Stonefly (Acroperla trivacuata)
Scientific name: Acroperla trivacuata
Common name: Stonefly
Acroperla trivacuata is a stone fly from the family Gripopterygidae. It is usually associated with stony streams, but can be found as nymphs in in permanent water drainage ditches either under water or out in vegetation.
Acroperla trivacuata original description as by Tillyard, 1923.
Dimensions: Male: Forewing, 8-5 mm. ; hindwing, 7 mm. ; expanse, 18 mm. Female: Forewing, 11mm.; hindwing, 9 mm.; expanse, 23 mm.
In this species the head, thorax, and abdomen are all brownish-black, the pronotum having a definite median longitudinal impressed line on it. The pattern of the wings is very distinctive. The ground-colour of the forewing is either fuscous or brownish, and is interrupted by three large irregular areas, arranged more or less transversely at wide intervals across the wing, these areas being very pale and subhyaline. There is also sometimes a pale area of irregular shape close to the base. The size and shape of each of the three subhyaline patches varies greatly in different specimens: sometimes they are more or less oval, with fairly regular outline; sometimes more like transverse fasciae, with irregular outline. Legs a bright medium brown. Cerci 3 mm., brownish. Appendages short, dark, slightly upcurved.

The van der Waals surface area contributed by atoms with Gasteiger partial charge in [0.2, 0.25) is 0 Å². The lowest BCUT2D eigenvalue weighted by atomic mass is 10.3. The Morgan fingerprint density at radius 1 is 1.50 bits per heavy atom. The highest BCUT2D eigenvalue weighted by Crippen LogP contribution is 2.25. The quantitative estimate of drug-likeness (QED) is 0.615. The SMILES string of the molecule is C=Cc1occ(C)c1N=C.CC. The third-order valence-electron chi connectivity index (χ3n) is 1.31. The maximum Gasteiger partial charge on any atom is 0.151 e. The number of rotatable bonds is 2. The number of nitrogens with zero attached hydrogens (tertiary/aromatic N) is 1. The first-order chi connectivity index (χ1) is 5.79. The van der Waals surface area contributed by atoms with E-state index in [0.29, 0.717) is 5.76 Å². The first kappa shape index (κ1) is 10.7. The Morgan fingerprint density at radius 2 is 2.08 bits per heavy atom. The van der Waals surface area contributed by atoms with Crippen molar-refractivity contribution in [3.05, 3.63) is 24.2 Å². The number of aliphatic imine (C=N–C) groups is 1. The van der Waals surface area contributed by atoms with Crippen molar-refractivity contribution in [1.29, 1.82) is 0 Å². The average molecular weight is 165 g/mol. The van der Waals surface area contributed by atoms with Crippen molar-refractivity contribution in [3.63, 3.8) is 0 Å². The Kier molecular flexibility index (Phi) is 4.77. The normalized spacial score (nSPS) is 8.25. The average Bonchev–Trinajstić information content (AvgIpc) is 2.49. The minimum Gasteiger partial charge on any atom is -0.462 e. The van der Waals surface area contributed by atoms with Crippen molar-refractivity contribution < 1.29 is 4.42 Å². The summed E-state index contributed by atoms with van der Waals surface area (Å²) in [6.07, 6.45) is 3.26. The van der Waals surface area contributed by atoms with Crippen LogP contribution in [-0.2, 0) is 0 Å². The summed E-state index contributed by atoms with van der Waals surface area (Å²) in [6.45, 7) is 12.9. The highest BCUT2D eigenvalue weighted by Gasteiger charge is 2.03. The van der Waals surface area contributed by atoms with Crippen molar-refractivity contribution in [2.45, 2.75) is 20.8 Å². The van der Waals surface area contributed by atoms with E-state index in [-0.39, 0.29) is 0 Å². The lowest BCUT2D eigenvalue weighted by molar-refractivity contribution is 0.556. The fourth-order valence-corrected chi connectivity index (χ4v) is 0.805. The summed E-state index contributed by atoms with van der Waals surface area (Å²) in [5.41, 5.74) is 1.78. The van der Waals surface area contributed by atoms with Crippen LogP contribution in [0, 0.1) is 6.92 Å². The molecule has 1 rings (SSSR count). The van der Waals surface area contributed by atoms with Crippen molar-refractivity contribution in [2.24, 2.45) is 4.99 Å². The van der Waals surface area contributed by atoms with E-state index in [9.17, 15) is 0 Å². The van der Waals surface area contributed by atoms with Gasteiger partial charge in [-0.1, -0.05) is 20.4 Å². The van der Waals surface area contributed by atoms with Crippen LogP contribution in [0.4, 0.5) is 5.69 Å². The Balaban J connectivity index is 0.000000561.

Female: Closely resembling the male, but larger; forewings more fuscous. (Abdomen shrivelled, so that ventral plate cannot be seen.).
Nymph (Described from McLellan 1998)
Generic diagnosis: Late instar nymphs slender and without projections on the pronota. Legs with pale bars basely and distally on femora and basally on tibiae. Abdominal tergites 1-10 with a medial, pale, posteriorly projecting triangle sometimes flanked by a pair of pale bars on tergites 1-9. Ocelli present; antennae and cerci less than half length of body. Early instar nymphs without hairs and pronota without flanges or spines.